HDL Cholesterol Levels: Effects of Normal and Bad Numbers

While higher levels of LDL are harmful, the higher the levels of HDL within the normal range, the more beneficial it is to your health. Maintaining a higher count of HDL cholesterol in the blood is good for a healthy lipid profile and a healthy heart.

This is because HDL carries the excess of low-density lipoproteins (LDL), the bad cholesterol from the blood in the arteries to the liver for excretion through the bile into the intestine.

It even disintegrates the atheroma that could be formed on the inner walls of the arteries and carry it to the liver for excretion.

HDL cholesterol test levels

Your doctor advises you to undergo the blood test for cholesterol, which is referred to as the lipid profile or the lipid panel. It is done on an empty stomach after you have fasted for 9 to 12 hours. It gives you the blood values of the following:

  • Total blood (or serum) cholesterol
  • HDL (good) cholesterol
  • LDL (bad) cholesterol
  • Triglycerides

The values are expressed in two types of measuring units:

  • mg/dL (milligram per deciliter) followed in America  and some other countries
  • mmol/L ((millimoles per liter) followed in Canada, the United Kingdom, and other European countries

These HDL cholesterol (HDL-C) values tell you the amount of cholesterol carried by the high-density lipoprotein particles. The HDL particles differ in size and can be small or large.

Below is a chart showing the normal and the low undesirable HDL levels.

Normal levels   – more than 60 mg/dL – lower risk of heart disease

Low in men        — less than 40 – a risk factor for heart disease

Low in women   – less than 50 – risk factor for heart disease

These values are in the American units. For their equivalent in British or European measurements, this post offers to convert the measurement units.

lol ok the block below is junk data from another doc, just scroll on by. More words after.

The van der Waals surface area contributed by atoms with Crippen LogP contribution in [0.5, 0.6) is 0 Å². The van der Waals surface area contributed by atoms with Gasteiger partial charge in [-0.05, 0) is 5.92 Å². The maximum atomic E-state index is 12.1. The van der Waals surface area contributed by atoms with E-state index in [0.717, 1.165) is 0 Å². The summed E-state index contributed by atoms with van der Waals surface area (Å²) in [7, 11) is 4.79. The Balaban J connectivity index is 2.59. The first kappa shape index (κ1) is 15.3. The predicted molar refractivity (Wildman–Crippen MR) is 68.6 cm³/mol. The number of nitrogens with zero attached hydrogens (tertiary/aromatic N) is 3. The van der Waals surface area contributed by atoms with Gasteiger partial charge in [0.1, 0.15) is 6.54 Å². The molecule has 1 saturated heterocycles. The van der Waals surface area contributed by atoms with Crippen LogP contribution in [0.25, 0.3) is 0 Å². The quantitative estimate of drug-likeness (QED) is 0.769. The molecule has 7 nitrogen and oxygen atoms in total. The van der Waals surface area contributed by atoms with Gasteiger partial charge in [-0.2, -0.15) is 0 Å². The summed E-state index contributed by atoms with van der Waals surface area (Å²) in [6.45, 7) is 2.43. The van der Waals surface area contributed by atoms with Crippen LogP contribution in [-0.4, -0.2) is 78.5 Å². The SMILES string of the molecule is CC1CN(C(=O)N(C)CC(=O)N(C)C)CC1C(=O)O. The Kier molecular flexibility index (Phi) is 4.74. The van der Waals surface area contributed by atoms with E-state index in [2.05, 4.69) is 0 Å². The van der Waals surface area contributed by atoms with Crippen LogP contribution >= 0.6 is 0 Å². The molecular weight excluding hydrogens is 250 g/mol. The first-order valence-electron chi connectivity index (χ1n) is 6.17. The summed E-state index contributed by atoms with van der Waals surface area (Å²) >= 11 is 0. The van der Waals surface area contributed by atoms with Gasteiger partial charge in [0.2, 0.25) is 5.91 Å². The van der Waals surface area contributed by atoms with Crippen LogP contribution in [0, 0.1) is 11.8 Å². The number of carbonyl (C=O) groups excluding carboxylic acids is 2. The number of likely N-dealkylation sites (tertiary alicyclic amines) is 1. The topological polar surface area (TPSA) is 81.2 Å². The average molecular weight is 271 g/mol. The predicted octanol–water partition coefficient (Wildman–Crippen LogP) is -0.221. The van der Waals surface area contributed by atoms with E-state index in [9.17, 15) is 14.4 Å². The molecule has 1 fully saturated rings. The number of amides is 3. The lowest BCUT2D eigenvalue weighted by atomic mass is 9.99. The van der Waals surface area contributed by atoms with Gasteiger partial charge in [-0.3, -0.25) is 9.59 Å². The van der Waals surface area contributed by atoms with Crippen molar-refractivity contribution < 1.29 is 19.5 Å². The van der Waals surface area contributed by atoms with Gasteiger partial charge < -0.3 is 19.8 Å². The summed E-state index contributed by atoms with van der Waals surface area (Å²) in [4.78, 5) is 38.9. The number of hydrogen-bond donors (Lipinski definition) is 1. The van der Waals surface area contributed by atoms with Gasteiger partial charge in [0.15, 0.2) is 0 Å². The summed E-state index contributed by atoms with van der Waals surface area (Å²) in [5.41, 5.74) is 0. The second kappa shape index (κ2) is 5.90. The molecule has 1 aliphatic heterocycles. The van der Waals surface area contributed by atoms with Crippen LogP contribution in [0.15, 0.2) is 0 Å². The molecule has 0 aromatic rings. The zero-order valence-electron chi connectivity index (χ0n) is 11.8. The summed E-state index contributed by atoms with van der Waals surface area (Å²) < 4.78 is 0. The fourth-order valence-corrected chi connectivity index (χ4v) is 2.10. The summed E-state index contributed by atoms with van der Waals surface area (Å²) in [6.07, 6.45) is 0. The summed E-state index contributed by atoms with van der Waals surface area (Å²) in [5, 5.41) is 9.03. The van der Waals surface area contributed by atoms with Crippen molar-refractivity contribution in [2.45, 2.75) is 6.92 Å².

Based on results of the Framingham Heart Study, the risk of heart attack increases by about 25 percent for every 5 mg/dl (0.13 mmol/L) drop in blood levels of HDL cholesterol.

Normal HDL levels of 60 mg/dl are healthy and your risk of a heart disease and stroke stands low. It is established that HDL does offer a significant amount of protection to your heart at its healthy levels.

Secondly, raised HDL levels are associated with low levels of very low-density lipoprotein cholesterol (VLDL) and low triglyceride (TG) levels. This again is another factor how healthy HDL levels protect your heart.

Precautions before doing the test

Do not test for HDL cholesterol in the following circumstances because HDL is typically low.

  • During an acute illness. Do the test six weeks after the illness has subsided.
  • Immediately after an heart attack
  • During stress (like following a surgery or an accident).

HDL levels and cardiovascular disease risk

For adults

  • Low HDL numbers below 40 mg/dL in men and below 50 mg/dl in women can be an independent factor for coronary heart disease not influenced by any risk factors including LDL levels.
  • HDL-C  levels between 40-50 mg/dL (1.0-1.3 mmol/L) for men and between 50-59 mg/dl (1.3-1.5 mmol/L) for women carry an average risk of heart disease.
  • However, according to experts, high levels of HDL cholesterol above 60 mg/dL or 1.5 mmol/L do not appear to offer any added benefits. Its maximum benefits are accrued at the optimal levels
  • Furthermore, at very high levels beyond 2.3mmol/l or 90 to 100 mg/dL, HDL starts to behave like LDL and increases your risk of heart disease.

For children, teens and young adults:

  • With HDL-C less than 40 mg/dL (1.04 mmol/L) there is an increased risk of heart disease that is independent of other risk factors, including the LDL-C level.
  • With HDL-C between 40 and 45 mg/dL (1.04-1.17 mmol/L), the risk is borderline.
  • With HDL-C greater than 45 mg/dL (1.17 mmol/L) risk is minimal

It is important to remember that cholesterol isn’t the only factor contributing to a high risk of heart disease.  There are many other factors that increase your heart attack risk such as diabetes, hypertension, smoking and more.

How often should you check your cholesterol numbers?

The American Heart Association recommends that you should check your blood cholesterol levels every 5 years after the age of 20.

After the age of 35 years, you should check every 6 months or every year, depending on the risk factors you carry.

Children, too, are advised to undergo the cholesterol test at specific age group depending on the risk factors they carry such as a family history, obesity, etc.

This post on the cholesterol levels by age describes it all and why.

How to improve low HDL cholesterol levels?

Low HDL numbers need to be corrected. You can increase the HDL values with drugs or without drugs, which is the preferred method.

 

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